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Article:Urlacher's neck the most watched since Marie Antionette

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It may be the most watched neck since Marie Antionette's. It's also the most guarded secret since the discovery of the Hope Diamond. According to the Chicago Tribune and Chicago Sun Times, Brian Urlacher, the Chicago Bears and the National Football League are keeping a lid of secrecy on this thing that would make Bill Belichick proud.

None of the handful of medical professionals in the Chicago area and beyond contacted by the Tribune wanted to comment specifically about Urlacher. But the information shared by various doctors with specialties in spine and neck surgery narrowed the potential range of problems, given the Bears' expectation that Urlacher will recover by the time training camp opens in July in Bourbonnais, Ill. It is unlikely Urlacher could have had a spinal fusion to merge two or more vertebrae, for instance, without facing a longer recovery time. Such injuries typically are considered more serious and have been known to cost NFL players entire seasons. The procedure also probably didn't involve a change in alignment of Urlacher's cervical spine — the neck region — because that also would have been more invasive and required more time off.

Considering the optimistic prognosis, most of the doctors found the recovery time consistent with that of patients who had had surgery for a herniated disc or a pinched nerve. Each spinal disc is surrounded by a group of highly sensitive nerves. If the inner portion of the disc containing inflammatory proteins leaks and touches those nerves, it can cause pain and require surgery. A source said Urlacher had experienced discomfort before the surgery. Several of the physicians, who stressed they had no knowledge of Urlacher's case, also referred to an operation known as a foraminotomy. That procedure relieves pressure on nerves that are being compressed by the passages through the bones to the vertebrae. Typically, a foraminotomy involves making an incision on the back of the neck, peeling away the muscle to reveal the bone and cutting a small hole into the vertebra. Through that hole, the impinging bone or disc material is removed. The procedure is considered minimally invasive.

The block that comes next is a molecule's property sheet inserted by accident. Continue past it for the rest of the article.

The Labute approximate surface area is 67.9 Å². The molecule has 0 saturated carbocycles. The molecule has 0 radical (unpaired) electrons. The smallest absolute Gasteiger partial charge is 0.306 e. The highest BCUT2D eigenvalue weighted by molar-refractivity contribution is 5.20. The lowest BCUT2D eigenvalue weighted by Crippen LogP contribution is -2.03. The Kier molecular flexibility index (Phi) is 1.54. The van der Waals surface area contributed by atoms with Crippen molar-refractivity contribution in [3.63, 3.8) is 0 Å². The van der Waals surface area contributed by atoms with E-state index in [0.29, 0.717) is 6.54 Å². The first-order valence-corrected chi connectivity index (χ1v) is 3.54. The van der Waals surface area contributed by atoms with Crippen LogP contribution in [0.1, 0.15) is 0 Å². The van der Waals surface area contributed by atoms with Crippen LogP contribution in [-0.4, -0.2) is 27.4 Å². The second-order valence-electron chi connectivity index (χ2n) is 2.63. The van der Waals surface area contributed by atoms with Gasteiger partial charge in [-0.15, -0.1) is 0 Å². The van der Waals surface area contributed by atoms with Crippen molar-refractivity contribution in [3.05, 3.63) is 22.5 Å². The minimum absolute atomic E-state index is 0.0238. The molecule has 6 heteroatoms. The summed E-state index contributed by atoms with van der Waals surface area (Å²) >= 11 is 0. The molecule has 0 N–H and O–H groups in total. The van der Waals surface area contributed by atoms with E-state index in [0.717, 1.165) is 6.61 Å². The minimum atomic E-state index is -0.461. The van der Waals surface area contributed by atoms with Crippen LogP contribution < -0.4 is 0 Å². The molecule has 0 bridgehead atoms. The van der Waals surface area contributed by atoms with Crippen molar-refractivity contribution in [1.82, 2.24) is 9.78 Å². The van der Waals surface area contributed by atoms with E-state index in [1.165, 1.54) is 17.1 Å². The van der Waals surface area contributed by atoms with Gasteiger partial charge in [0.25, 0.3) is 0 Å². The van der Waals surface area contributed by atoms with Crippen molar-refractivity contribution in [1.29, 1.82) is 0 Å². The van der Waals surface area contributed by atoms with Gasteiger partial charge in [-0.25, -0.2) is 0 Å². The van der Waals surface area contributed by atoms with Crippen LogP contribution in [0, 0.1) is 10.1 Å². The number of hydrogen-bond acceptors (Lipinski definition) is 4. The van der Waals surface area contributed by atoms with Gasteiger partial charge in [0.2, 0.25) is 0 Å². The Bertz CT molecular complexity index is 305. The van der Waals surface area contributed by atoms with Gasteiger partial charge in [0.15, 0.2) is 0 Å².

Urlacher's condition also wasn't necessarily caused by a specific injury or event. But in most cases involving herniated discs, it is either a degenerative condition or one caused by age or wear and tear, which would be understandable in the case of an NFL linebacker. The one thing every doctor agreed on: The Bears would not expect Urlacher back for training camp if they didn't have sound medical history on which to base their optimism. As one doctor put it, "It's plausible he might come back even stronger."

And he COULD be a big pain in the neck to NFL QB's.


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